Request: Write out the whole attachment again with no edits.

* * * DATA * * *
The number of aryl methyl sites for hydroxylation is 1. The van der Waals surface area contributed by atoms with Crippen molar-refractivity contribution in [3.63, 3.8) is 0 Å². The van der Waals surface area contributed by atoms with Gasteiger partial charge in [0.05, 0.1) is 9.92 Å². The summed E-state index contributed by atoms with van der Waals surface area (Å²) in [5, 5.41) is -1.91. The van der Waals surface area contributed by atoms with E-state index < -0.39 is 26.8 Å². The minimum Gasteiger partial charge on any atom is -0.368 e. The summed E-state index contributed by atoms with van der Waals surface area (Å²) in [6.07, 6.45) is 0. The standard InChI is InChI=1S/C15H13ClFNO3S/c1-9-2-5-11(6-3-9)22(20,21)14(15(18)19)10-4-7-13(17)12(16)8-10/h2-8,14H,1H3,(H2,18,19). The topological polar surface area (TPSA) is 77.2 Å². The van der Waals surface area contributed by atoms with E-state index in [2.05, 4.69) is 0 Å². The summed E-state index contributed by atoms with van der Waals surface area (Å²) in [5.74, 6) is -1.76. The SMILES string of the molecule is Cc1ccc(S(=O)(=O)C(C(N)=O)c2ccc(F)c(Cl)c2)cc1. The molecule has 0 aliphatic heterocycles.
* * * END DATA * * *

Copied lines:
The number of aryl methyl sites for hydroxylation is 1. The van der Waals surface area contributed by atoms with Crippen molar-refractivity contribution in [3.63, 3.8) is 0 Å². The van der Waals surface area contributed by atoms with Gasteiger partial charge in [0.05, 0.1) is 9.92 Å². The summed E-state index contributed by atoms with van der Waals surface area (Å²) in [5, 5.41) is -1.91. The van der Waals surface area contributed by atoms with E-state index < -0.39 is 26.8 Å². The minimum Gasteiger partial charge on any atom is -0.368 e. The summed E-state index contributed by atoms with van der Waals surface area (Å²) in [6.07, 6.45) is 0. The standard InChI is InChI=1S/C15H13ClFNO3S/c1-9-2-5-11(6-3-9)22(20,21)14(15(18)19)10-4-7-13(17)12(16)8-10/h2-8,14H,1H3,(H2,18,19). The topological polar surface area (TPSA) is 77.2 Å². The van der Waals surface area contributed by atoms with E-state index in [2.05, 4.69) is 0 Å². The summed E-state index contributed by atoms with van der Waals surface area (Å²) in [5.74, 6) is -1.76. The SMILES string of the molecule is Cc1ccc(S(=O)(=O)C(C(N)=O)c2ccc(F)c(Cl)c2)cc1. The molecule has 0 aliphatic heterocycles.